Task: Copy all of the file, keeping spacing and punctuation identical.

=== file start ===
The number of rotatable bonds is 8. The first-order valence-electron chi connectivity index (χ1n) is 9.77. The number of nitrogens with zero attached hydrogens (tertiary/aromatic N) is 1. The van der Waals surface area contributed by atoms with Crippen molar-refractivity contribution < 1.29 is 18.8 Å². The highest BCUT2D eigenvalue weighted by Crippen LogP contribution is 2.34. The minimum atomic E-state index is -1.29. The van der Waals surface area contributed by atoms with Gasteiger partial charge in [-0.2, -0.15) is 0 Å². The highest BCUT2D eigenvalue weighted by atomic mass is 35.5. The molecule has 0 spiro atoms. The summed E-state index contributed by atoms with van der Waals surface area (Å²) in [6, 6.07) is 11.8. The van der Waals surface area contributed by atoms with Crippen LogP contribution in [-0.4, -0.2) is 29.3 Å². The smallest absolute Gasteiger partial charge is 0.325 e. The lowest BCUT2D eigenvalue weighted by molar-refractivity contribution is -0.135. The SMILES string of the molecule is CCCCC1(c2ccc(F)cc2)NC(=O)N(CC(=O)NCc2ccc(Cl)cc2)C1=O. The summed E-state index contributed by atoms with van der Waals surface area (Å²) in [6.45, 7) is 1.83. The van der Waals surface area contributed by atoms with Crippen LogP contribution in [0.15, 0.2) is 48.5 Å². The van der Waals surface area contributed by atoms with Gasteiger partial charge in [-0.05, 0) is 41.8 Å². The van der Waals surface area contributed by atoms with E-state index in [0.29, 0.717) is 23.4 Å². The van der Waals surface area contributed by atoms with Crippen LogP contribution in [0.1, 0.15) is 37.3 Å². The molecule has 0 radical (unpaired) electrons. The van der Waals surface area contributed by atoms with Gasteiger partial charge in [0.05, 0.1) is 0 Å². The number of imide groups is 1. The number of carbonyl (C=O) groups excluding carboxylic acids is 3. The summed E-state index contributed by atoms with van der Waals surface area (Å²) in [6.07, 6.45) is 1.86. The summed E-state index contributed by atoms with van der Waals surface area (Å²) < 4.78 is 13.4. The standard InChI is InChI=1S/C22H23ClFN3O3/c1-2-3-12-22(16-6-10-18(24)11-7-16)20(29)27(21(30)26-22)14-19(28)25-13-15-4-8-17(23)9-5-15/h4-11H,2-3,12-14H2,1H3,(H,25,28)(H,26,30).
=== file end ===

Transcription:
The number of rotatable bonds is 8. The first-order valence-electron chi connectivity index (χ1n) is 9.77. The number of nitrogens with zero attached hydrogens (tertiary/aromatic N) is 1. The van der Waals surface area contributed by atoms with Crippen molar-refractivity contribution < 1.29 is 18.8 Å². The highest BCUT2D eigenvalue weighted by Crippen LogP contribution is 2.34. The minimum atomic E-state index is -1.29. The van der Waals surface area contributed by atoms with Gasteiger partial charge in [-0.2, -0.15) is 0 Å². The highest BCUT2D eigenvalue weighted by atomic mass is 35.5. The molecule has 0 spiro atoms. The summed E-state index contributed by atoms with van der Waals surface area (Å²) in [6, 6.07) is 11.8. The van der Waals surface area contributed by atoms with Crippen LogP contribution in [-0.4, -0.2) is 29.3 Å². The smallest absolute Gasteiger partial charge is 0.325 e. The lowest BCUT2D eigenvalue weighted by molar-refractivity contribution is -0.135. The SMILES string of the molecule is CCCCC1(c2ccc(F)cc2)NC(=O)N(CC(=O)NCc2ccc(Cl)cc2)C1=O. The summed E-state index contributed by atoms with van der Waals surface area (Å²) in [6.45, 7) is 1.83. The van der Waals surface area contributed by atoms with Crippen LogP contribution in [0.15, 0.2) is 48.5 Å². The van der Waals surface area contributed by atoms with Gasteiger partial charge in [-0.05, 0) is 41.8 Å². The van der Waals surface area contributed by atoms with E-state index in [0.29, 0.717) is 23.4 Å². The van der Waals surface area contributed by atoms with Crippen LogP contribution in [0.1, 0.15) is 37.3 Å². The molecule has 0 radical (unpaired) electrons. The van der Waals surface area contributed by atoms with Gasteiger partial charge in [0.05, 0.1) is 0 Å². The number of imide groups is 1. The number of carbonyl (C=O) groups excluding carboxylic acids is 3. The summed E-state index contributed by atoms with van der Waals surface area (Å²) in [6.07, 6.45) is 1.86. The summed E-state index contributed by atoms with van der Waals surface area (Å²) < 4.78 is 13.4. The standard InChI is InChI=1S/C22H23ClFN3O3/c1-2-3-12-22(16-6-10-18(24)11-7-16)20(29)27(21(30)26-22)14-19(28)25-13-15-4-8-17(23)9-5-15/h4-11H,2-3,12-14H2,1H3,(H,25,28)(H,26,30).